639 sounds like it does a bit of everything, while we were there, teams of students participating in a youth enterprise programme scheme were gathering signatures for a petition to support homeless people in the community. There were also skills seminars and local entrepreneurs coming and going from office spaces rented in the building.
If you work freelance you are also able to rent desk space in an open plan office area in the building and set yourself up around others doing the same. I nudged Ben when we learned of this as if there was one thing he found difficult while freelancing from home, it was motivating himself to do work during work time then finish at normal hours. Leaving home and being with other freelancers would be so much better for a work/life balance. The idea is that you make great industry contacts through this too. For example – as a jewelery designer you may find yourself sitting next to a graphic artist – just the skills you need to take your brand logo to the next level.
I could keep going on here, charitable activities, business mentoring, career development this building has so much going on in it. The exterior of the building is still standing staunch too. You would never know it sustained petrol bombs and fire just a few years ago. Solid and worth checking out for a bit of community vibe.
Bruce Castle and the surrounding Bruce Castle Park is a part of Tottenham I wish I had discovered sooner. As Ben and I were walking towards Bruce Castle, diligently following Google Maps, Ben said we’d be coming up to what looks like a really big park. He wasn’t wrong, with sports facilities, playground, swimming pool and plenty of leafy green trees it was a sizeable place. How did we miss this from our lives?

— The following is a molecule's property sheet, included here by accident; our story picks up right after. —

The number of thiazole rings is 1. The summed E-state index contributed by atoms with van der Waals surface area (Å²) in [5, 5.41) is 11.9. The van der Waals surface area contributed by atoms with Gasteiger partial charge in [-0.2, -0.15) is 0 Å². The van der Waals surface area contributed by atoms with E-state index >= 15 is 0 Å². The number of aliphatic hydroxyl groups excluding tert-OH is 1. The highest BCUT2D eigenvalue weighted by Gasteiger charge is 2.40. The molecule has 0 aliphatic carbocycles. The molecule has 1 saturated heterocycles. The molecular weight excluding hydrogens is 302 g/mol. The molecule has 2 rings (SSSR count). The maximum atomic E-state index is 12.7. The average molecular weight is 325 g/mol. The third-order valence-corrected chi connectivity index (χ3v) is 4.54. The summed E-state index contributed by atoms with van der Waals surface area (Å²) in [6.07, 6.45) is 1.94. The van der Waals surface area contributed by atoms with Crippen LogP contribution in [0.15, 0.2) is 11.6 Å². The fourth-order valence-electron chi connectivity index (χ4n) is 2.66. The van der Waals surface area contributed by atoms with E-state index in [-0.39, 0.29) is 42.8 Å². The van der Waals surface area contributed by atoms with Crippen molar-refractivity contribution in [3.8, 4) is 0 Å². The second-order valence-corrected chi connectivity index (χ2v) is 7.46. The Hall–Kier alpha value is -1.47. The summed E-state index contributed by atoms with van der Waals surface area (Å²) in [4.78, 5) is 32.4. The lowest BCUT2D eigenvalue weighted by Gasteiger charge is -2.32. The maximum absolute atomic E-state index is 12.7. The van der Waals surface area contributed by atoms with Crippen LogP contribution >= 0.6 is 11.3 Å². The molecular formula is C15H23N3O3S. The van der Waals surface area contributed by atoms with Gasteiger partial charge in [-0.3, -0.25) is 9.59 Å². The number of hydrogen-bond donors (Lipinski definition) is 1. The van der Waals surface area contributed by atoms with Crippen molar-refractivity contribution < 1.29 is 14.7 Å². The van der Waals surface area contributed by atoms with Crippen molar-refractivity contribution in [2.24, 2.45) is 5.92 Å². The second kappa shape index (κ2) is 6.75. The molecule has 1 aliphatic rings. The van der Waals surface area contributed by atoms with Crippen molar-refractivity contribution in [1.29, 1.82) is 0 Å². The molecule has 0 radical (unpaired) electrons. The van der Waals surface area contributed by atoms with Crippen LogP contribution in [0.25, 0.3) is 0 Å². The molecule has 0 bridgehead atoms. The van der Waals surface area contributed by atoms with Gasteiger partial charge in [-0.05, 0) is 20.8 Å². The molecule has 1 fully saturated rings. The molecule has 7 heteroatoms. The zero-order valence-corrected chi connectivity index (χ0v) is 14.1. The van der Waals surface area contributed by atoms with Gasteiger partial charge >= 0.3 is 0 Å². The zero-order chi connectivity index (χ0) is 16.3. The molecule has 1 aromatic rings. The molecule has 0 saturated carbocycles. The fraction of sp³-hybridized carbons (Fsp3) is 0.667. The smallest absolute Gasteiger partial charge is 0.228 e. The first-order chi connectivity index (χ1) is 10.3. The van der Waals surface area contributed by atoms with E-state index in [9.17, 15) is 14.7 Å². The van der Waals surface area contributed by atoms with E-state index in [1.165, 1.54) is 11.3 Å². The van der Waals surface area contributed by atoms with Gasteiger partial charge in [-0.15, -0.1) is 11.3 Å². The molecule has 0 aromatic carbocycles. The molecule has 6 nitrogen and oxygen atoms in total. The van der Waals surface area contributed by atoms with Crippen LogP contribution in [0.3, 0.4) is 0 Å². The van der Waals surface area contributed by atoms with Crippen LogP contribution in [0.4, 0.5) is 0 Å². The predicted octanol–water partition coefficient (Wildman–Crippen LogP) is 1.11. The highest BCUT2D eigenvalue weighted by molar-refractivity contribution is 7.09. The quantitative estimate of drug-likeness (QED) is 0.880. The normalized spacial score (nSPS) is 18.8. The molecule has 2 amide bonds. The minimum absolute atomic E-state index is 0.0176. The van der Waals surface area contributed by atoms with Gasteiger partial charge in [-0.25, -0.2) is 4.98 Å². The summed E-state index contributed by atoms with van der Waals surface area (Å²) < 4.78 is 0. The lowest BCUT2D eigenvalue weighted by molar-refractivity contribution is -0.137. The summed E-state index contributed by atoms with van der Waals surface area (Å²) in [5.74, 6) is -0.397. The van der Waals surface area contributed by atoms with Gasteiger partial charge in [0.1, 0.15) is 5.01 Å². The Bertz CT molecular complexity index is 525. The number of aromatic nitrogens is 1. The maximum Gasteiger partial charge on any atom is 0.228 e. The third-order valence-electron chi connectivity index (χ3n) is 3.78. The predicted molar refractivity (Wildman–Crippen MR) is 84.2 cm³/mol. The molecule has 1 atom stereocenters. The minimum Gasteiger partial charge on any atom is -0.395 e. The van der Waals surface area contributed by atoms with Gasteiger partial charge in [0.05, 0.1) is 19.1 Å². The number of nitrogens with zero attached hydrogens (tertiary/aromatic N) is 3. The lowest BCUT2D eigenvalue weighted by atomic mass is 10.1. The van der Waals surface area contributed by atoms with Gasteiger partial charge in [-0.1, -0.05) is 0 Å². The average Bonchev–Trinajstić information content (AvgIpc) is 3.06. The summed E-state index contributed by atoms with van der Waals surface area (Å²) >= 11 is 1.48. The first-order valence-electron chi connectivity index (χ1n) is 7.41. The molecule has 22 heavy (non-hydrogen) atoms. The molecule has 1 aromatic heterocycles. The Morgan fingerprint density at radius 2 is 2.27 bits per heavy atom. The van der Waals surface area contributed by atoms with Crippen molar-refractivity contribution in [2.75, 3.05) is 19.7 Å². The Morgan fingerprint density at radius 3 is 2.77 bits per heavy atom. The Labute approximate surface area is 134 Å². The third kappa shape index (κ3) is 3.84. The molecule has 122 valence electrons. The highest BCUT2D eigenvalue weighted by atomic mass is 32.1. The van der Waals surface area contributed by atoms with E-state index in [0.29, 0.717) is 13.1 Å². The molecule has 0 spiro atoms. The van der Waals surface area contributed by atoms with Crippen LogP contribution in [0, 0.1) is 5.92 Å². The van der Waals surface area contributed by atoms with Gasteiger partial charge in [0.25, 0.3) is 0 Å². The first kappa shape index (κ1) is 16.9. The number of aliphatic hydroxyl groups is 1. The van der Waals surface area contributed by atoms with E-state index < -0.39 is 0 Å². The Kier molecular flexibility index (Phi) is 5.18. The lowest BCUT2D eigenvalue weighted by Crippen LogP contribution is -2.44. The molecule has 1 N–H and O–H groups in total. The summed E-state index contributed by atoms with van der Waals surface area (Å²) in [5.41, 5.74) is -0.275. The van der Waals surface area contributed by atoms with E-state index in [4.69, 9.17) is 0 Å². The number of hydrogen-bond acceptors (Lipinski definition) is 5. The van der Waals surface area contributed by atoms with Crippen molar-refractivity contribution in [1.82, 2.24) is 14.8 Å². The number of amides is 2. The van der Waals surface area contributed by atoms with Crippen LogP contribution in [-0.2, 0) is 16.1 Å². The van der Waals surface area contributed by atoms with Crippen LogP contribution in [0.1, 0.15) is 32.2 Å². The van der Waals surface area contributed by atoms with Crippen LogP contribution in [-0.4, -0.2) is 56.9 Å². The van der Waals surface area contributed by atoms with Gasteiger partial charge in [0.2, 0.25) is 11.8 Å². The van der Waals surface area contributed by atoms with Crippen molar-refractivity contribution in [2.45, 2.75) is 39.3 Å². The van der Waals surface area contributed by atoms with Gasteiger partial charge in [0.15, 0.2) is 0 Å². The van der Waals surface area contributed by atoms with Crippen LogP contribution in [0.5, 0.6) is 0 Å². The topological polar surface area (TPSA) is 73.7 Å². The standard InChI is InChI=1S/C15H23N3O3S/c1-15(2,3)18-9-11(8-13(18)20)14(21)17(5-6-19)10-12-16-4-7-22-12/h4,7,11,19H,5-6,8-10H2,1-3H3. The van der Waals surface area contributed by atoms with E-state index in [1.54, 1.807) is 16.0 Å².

Anyway we have found it now, and we started off getting to know this new area for us with a tour of the castle that lends the park its name. The tour involved a long history of the castle and all it’s uses, a country manor back when Tottenham was not swallowed by the behemouth city of London, but was actually on the rural outskirts – very hard to imagine now. It was also a school for boys and has been home to a number of noblemen and most notably – visited at some point by Henry Tudor. There’s some Tottenham royal connections right there.
All Hallows Church
The history of Bruce Castle was often linked to its close neighbour the Old Hallows Church which came up a lot on the tour and we learned was also participating in Open Day, so we thought we may as well check it out.
People often say while travelling Europe, if you have seen one church you have seen them all. But there is always something very grand about churches that gets to me. This little parish church was no exception. I love how it looked so unremarkable form the outside , then opened up and wowed you on the inside. I also adored the kneeling cushions. They were knitted with flags of the United Kingdom, African and European nations, sporting flags and logos, Tottenham Hotspurs’ was there of course, coats of arms and royal banners. They were so kitsch and gorgeous, it really made the place feel homely and well-loved.
A great free day out in London. I’ve signed up to the mailing list so that next year I can be more organised and see some of the touristy sites of London, but I’m definitely not disappointed that this year I got the chance to explore Tottenham.